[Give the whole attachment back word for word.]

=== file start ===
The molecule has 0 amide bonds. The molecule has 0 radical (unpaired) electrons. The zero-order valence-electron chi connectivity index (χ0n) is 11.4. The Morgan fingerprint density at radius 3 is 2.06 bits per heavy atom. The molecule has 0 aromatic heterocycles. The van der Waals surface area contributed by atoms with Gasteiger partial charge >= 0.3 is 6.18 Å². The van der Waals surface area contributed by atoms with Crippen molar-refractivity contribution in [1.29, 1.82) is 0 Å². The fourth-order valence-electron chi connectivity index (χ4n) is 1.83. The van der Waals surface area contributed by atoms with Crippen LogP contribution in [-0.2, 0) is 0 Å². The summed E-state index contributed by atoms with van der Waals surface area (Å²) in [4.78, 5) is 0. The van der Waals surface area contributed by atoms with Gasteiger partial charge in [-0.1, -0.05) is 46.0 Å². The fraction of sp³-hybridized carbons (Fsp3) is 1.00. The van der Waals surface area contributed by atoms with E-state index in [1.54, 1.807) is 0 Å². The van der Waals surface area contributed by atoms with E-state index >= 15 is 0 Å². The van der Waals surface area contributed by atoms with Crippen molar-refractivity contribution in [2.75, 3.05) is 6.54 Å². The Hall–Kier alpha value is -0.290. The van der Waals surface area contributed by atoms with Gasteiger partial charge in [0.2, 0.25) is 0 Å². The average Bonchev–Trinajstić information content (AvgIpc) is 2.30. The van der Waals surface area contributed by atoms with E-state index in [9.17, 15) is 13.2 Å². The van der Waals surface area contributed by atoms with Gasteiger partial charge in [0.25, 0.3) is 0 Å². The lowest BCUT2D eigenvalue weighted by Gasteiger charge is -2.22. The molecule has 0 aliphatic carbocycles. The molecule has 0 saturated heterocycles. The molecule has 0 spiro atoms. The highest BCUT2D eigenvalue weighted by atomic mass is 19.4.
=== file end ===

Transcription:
The molecule has 0 amide bonds. The molecule has 0 radical (unpaired) electrons. The zero-order valence-electron chi connectivity index (χ0n) is 11.4. The Morgan fingerprint density at radius 3 is 2.06 bits per heavy atom. The molecule has 0 aromatic heterocycles. The van der Waals surface area contributed by atoms with Gasteiger partial charge >= 0.3 is 6.18 Å². The van der Waals surface area contributed by atoms with Crippen molar-refractivity contribution in [1.29, 1.82) is 0 Å². The fourth-order valence-electron chi connectivity index (χ4n) is 1.83. The van der Waals surface area contributed by atoms with Crippen LogP contribution in [-0.2, 0) is 0 Å². The summed E-state index contributed by atoms with van der Waals surface area (Å²) in [4.78, 5) is 0. The van der Waals surface area contributed by atoms with Gasteiger partial charge in [-0.1, -0.05) is 46.0 Å². The fraction of sp³-hybridized carbons (Fsp3) is 1.00. The van der Waals surface area contributed by atoms with E-state index in [1.54, 1.807) is 0 Å². The van der Waals surface area contributed by atoms with E-state index >= 15 is 0 Å². The van der Waals surface area contributed by atoms with Crippen molar-refractivity contribution in [2.75, 3.05) is 6.54 Å². The Hall–Kier alpha value is -0.290. The van der Waals surface area contributed by atoms with Gasteiger partial charge in [0.2, 0.25) is 0 Å². The average Bonchev–Trinajstić information content (AvgIpc) is 2.30. The van der Waals surface area contributed by atoms with E-state index in [9.17, 15) is 13.2 Å². The van der Waals surface area contributed by atoms with Gasteiger partial charge in [0.25, 0.3) is 0 Å². The lowest BCUT2D eigenvalue weighted by Gasteiger charge is -2.22. The molecule has 0 aliphatic carbocycles. The molecule has 0 saturated heterocycles. The molecule has 0 spiro atoms. The highest BCUT2D eigenvalue weighted by atomic mass is 19.4.